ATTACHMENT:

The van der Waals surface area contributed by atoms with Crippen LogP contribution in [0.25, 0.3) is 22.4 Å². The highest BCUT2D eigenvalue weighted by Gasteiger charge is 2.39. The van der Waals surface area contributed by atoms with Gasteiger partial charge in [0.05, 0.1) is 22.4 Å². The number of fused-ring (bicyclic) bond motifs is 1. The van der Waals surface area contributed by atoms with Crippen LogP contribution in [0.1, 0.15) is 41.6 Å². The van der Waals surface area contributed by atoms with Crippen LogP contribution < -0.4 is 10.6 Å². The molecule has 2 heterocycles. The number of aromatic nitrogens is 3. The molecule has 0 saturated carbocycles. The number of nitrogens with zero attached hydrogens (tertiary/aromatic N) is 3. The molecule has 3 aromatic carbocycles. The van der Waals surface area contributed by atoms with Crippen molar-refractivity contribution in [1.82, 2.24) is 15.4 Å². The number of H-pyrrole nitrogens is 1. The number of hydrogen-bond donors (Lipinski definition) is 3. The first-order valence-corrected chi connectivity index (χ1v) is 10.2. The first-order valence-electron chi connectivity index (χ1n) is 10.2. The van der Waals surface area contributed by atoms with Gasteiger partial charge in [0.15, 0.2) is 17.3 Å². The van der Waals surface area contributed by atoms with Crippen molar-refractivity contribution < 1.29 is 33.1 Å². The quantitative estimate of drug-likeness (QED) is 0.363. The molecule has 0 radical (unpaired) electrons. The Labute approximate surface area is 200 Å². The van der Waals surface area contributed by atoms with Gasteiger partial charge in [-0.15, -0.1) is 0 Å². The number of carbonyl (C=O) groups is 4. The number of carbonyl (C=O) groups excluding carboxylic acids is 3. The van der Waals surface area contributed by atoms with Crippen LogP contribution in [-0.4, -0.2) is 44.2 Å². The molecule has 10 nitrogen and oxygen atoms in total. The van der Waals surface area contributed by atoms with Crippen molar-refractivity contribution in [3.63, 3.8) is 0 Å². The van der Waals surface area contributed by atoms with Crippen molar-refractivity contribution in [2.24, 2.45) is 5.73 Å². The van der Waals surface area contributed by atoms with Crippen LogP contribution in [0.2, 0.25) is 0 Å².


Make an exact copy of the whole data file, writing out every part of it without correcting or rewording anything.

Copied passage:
The van der Waals surface area contributed by atoms with Crippen LogP contribution in [0.25, 0.3) is 22.4 Å². The highest BCUT2D eigenvalue weighted by Gasteiger charge is 2.39. The van der Waals surface area contributed by atoms with Gasteiger partial charge in [0.05, 0.1) is 22.4 Å². The number of fused-ring (bicyclic) bond motifs is 1. The van der Waals surface area contributed by atoms with Crippen LogP contribution in [0.1, 0.15) is 41.6 Å². The van der Waals surface area contributed by atoms with Crippen LogP contribution < -0.4 is 10.6 Å². The molecule has 2 heterocycles. The number of aromatic nitrogens is 3. The molecule has 0 saturated carbocycles. The number of nitrogens with zero attached hydrogens (tertiary/aromatic N) is 3. The molecule has 3 aromatic carbocycles. The van der Waals surface area contributed by atoms with Crippen molar-refractivity contribution in [1.82, 2.24) is 15.4 Å². The number of H-pyrrole nitrogens is 1. The number of hydrogen-bond donors (Lipinski definition) is 3. The first-order valence-corrected chi connectivity index (χ1v) is 10.2. The first-order valence-electron chi connectivity index (χ1n) is 10.2. The van der Waals surface area contributed by atoms with Gasteiger partial charge in [0.15, 0.2) is 17.3 Å². The van der Waals surface area contributed by atoms with Crippen molar-refractivity contribution < 1.29 is 33.1 Å². The quantitative estimate of drug-likeness (QED) is 0.363. The molecule has 0 radical (unpaired) electrons. The Labute approximate surface area is 200 Å². The van der Waals surface area contributed by atoms with Gasteiger partial charge in [-0.15, -0.1) is 0 Å². The number of carbonyl (C=O) groups is 4. The number of carbonyl (C=O) groups excluding carboxylic acids is 3. The van der Waals surface area contributed by atoms with Crippen LogP contribution in [-0.4, -0.2) is 44.2 Å². The molecule has 10 nitrogen and oxygen atoms in total. The van der Waals surface area contributed by atoms with Crippen molar-refractivity contribution in [3.63, 3.8) is 0 Å². The van der Waals surface area contributed by atoms with Crippen molar-refractivity contribution in [2.24, 2.45) is 5.73 Å². The van der Waals surface area contributed by atoms with Crippen LogP contribution in [0.2, 0.25) is 0 Å².